Mediacom, the eighth largest telecommunications company in the U.S., traditionally has served secondary and tertiary markets, e.g. small to mid-size communities, largely centered in the Midwest. From Templin’s perspective, while business has seemingly unlimited potential for ultra-fast data speeds, there isn’t yet wide support for residential gigabit performance.
He said large health care systems, for example, can use loads of bandwidth to send large imaging files from clinic to clinic, allowing patients in rural communities to get the same services closer to home.
“It used to be that when one of the clinicians in one of the outlying areas needed to have an MRI done or some other type of diagnostics done, it required sending that patient into Springfield. Now, with the connectivity we have into these organizations, they can transfer those extraordinarily large files – including real-time MRIs and other imaging – so that you could get a diagnosis, in real time, from a specialist in a city that might be miles or hours away,” Templin said. “It is really improving telemedicine, and the technology is staggering.”
In Springfield, businesses also have access to 1 to 10 gigabit speeds via City Utilities’ SpringNet Broadband division.
“In my opinion, the business sector has demonstrated the need,” said Todd Murren, director of SpringNet Broadband. “Future opportunities, which are a little less tangible, are probably at the home.”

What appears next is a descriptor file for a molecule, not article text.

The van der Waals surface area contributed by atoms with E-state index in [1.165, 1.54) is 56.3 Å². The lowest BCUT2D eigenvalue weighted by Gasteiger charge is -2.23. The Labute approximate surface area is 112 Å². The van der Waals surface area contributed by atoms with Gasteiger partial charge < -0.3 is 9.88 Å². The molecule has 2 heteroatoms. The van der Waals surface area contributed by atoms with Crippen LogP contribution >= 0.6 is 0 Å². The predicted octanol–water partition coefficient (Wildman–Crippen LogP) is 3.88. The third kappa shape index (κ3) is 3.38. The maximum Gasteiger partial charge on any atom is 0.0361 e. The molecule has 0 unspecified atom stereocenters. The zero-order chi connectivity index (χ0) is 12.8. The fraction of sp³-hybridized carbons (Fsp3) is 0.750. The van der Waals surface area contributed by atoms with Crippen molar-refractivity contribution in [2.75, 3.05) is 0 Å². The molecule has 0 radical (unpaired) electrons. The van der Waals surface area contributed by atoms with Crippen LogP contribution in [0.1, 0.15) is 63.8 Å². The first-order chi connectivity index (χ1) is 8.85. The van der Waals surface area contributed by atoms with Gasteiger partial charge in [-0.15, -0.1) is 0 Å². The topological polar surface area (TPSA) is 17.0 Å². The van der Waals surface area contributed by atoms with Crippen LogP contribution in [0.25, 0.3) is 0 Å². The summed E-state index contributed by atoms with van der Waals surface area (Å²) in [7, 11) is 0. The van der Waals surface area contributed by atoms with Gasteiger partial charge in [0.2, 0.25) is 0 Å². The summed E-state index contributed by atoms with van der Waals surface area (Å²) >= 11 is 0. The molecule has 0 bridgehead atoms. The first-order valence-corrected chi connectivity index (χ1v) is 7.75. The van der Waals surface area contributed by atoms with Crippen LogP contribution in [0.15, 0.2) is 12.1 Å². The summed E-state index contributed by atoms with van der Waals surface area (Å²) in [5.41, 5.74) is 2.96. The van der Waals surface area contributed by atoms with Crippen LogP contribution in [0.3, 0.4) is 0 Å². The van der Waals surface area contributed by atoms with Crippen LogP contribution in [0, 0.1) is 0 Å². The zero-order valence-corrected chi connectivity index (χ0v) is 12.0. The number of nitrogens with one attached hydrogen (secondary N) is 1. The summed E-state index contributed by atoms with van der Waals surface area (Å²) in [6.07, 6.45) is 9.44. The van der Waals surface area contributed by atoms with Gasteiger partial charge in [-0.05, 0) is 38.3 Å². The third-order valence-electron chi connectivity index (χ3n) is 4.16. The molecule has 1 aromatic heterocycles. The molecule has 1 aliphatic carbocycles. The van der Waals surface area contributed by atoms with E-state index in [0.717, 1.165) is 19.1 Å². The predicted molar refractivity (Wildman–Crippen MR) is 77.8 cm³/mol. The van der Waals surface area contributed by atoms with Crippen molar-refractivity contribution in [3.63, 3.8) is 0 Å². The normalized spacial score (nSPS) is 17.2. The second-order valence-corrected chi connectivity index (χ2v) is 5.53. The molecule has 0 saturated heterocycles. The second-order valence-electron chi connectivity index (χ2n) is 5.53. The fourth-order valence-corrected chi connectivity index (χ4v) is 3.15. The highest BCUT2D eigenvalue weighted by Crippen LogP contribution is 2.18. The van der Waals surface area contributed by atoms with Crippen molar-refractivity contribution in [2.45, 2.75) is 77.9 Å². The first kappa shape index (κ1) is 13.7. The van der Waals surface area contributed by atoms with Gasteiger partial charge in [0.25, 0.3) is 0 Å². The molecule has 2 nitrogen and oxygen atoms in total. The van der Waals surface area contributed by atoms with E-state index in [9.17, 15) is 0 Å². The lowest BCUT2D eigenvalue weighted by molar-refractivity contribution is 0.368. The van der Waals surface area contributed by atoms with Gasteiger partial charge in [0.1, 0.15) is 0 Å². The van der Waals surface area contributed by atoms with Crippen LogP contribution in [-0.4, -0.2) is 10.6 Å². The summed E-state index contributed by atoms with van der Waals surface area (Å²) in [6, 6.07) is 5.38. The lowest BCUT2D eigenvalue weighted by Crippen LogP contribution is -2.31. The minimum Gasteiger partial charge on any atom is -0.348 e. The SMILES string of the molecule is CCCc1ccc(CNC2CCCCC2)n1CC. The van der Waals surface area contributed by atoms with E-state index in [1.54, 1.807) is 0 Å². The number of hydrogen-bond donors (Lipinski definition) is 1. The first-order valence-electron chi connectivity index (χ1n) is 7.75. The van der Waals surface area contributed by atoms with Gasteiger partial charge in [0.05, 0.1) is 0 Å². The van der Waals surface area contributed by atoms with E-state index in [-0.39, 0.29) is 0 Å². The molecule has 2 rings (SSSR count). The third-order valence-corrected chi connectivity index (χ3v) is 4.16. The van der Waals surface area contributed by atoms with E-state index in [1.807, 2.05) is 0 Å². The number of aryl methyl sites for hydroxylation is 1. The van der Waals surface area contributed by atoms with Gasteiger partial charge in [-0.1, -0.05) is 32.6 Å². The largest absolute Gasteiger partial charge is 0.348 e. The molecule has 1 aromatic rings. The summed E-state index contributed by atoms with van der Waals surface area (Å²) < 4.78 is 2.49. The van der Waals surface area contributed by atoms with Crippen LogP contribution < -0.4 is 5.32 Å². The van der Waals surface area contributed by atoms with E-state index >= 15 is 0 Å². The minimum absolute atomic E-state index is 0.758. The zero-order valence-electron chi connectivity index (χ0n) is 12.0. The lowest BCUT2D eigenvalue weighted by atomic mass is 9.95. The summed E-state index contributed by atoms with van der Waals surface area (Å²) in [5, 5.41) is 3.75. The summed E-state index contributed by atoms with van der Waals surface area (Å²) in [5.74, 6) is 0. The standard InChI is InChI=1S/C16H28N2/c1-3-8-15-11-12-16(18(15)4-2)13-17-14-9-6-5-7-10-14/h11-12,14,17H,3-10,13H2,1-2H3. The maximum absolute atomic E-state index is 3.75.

He said SpringNet serves roughly 250 business clients in Springfield, but the division of the public-owned utility does not serve residential customers.
Huels said what’s exciting about in-home gigabit service are the opportunities it unlocks.
“Ever since Google Fiber got its buzz going in the Kansas City market, we’ve had staff here that have jokingly mentioned moving to Kansas City just to have gigabit to the house,” he said. “With the younger crowd, there is a lot of appeal there with what you could do with that bandwidth. Even with older professionals, it might be an option to have a virtual office or a work-from-home opportunity.”
Nixa’s Mayor Steele said city leaders will begin weighing infrastructure development and management options after the survey is complete Aug. 13. If residents indicate interest and city officials decide to move forward, Steele said SiFi most likely would be the developer.
The city has the option of going with another developer, but in so doing, Steele said Nixa would have to pay the London company $25,000 for the feasibility study. The study is free if SiFi builds Nixa’s broadband system.
Steele said the move to build out broadband makes sense for municipalities because private companies typically want a quick return on their investment and cities such as Nixa can spread out infrastructure costs.
“From the discussions we’ve had with people in that field, most of them are looking … to get the return on their investment in less than three years. That’s almost impossible to do,” Steele said. “That’s why those companies have been cherry-picking where they’d build these kinds of systems. What we’re looking to do with SiFi is spread that cost out over 20 years.”